According to designers 360 Architecture, Basra Sports City “is meant to spur growth and development in Iraq as well as reintroduce its athletes and teams to the world stage”. The 65,000-seat main stadium is the jewel in the crown of this scheme, which also includes a 10,000-seat secondary stadium, four training soccer fields and team housing, among other buildings. Iraq’s Ministry of Youth and Sport is the client of the design-build project, which has seen 360 Architecture team up with Iraq’s Abdullah Al Jiburi General Contracting Company, Raafat Miller Consulting, Thornton Tomasetti, WSP Flack + Kurtz and Langan Engineering to successfully deliver the multi-purpose sports complex.
Spartak Stadium, Russia
Designed by AECOM, the Spartak Stadium is one of two venues in Moscow – and 11 in total – selected by FIFA to host the Russia 2018 World Cup. Constructed on the site of a former aerodrome, the stadium will be formed from pre-cast concrete terracing and a steel-trussed roof. AECOM is also providing a masterplan for the site to include a 12,000-seat multi-purpose arena and other leisure and retail facilities. Funded by the club’s owners, the 42,000-capacity stadium is due to open in late 2013.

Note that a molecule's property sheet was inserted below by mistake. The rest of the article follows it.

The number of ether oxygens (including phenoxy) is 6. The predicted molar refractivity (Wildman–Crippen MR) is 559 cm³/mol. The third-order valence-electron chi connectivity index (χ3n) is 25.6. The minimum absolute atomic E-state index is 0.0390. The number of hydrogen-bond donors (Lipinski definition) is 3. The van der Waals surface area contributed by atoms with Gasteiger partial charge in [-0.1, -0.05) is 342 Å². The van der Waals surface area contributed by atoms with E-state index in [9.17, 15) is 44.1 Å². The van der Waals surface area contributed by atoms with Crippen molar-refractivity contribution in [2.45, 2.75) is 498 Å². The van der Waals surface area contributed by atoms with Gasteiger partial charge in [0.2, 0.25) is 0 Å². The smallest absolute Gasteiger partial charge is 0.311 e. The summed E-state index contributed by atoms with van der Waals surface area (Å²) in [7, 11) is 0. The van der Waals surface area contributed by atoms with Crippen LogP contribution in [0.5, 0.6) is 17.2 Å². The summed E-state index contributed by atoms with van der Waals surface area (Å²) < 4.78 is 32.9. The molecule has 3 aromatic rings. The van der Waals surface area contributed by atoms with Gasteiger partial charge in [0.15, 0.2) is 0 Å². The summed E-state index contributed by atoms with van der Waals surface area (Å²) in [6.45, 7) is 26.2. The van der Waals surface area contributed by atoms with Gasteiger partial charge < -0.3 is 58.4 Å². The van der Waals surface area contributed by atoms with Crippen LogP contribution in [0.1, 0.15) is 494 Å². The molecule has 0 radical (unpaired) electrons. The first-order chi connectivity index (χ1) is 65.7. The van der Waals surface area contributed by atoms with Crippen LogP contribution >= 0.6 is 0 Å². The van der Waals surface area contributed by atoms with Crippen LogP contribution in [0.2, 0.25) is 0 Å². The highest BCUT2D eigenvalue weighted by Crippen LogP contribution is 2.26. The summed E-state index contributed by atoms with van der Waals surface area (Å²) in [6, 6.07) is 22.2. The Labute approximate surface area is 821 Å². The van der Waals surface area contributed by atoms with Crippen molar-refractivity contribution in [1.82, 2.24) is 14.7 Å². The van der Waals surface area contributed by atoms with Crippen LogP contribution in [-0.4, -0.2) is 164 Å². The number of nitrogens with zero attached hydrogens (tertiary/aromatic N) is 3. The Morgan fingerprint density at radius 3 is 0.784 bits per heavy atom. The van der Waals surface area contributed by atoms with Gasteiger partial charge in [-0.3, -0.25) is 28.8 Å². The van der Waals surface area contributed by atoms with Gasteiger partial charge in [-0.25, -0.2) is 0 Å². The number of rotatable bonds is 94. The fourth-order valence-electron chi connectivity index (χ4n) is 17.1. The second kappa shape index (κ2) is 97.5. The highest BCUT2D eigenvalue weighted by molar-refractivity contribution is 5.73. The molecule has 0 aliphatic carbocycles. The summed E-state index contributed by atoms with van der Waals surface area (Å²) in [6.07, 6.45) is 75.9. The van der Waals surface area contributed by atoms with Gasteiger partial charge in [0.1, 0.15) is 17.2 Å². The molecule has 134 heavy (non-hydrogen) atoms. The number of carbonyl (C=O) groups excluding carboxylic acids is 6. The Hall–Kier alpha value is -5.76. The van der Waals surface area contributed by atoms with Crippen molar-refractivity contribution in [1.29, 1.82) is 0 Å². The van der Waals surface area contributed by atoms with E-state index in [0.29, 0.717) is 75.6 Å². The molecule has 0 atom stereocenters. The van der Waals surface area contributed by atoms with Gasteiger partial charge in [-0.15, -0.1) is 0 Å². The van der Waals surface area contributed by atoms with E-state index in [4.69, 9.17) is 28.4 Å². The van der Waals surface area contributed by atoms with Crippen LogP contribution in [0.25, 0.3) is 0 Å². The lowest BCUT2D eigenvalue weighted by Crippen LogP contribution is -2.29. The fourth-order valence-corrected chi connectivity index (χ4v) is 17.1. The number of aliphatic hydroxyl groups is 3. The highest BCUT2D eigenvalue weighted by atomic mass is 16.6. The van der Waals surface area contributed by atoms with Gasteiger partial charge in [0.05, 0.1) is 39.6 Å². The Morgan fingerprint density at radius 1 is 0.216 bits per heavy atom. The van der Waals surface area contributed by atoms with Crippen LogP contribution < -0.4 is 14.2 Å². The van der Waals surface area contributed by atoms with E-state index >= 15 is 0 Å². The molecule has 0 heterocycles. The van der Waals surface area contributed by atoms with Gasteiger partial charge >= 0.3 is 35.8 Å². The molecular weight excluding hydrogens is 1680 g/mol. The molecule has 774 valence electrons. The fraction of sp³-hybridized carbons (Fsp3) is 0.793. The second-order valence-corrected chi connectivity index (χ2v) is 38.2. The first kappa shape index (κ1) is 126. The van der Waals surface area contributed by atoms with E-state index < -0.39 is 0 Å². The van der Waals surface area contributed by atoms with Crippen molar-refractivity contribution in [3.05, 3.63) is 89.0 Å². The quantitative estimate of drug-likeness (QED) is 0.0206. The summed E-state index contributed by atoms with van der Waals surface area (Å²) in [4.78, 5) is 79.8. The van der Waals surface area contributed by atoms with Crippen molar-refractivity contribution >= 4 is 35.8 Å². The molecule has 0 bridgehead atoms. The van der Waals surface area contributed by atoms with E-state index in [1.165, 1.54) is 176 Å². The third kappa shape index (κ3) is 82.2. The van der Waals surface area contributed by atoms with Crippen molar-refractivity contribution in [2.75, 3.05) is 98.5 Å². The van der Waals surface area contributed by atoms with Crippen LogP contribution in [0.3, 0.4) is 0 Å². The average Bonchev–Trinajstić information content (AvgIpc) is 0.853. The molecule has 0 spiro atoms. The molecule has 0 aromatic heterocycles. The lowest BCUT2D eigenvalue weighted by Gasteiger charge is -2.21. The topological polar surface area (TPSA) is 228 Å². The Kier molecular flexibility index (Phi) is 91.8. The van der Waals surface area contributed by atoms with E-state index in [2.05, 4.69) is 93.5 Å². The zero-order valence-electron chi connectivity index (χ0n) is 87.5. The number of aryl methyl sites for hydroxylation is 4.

Tele2 Arena, Sweden
With a 30,000 capacity for football, the Tele2Arena will be home to local teams Hammarby Fotboll and Djurgården Fotboll. Crucially, the arena fulfils international UEFA and FIFA regulations. Moreover, its retractable roof offers year-round opportunities to host other sporting events including ice hockey, speedway and equestrian events, as well as concerts for 40,000 people. Designed by Arup Associates, the SEK2.7 billion (US$403 million) project is due to open in summer 2013.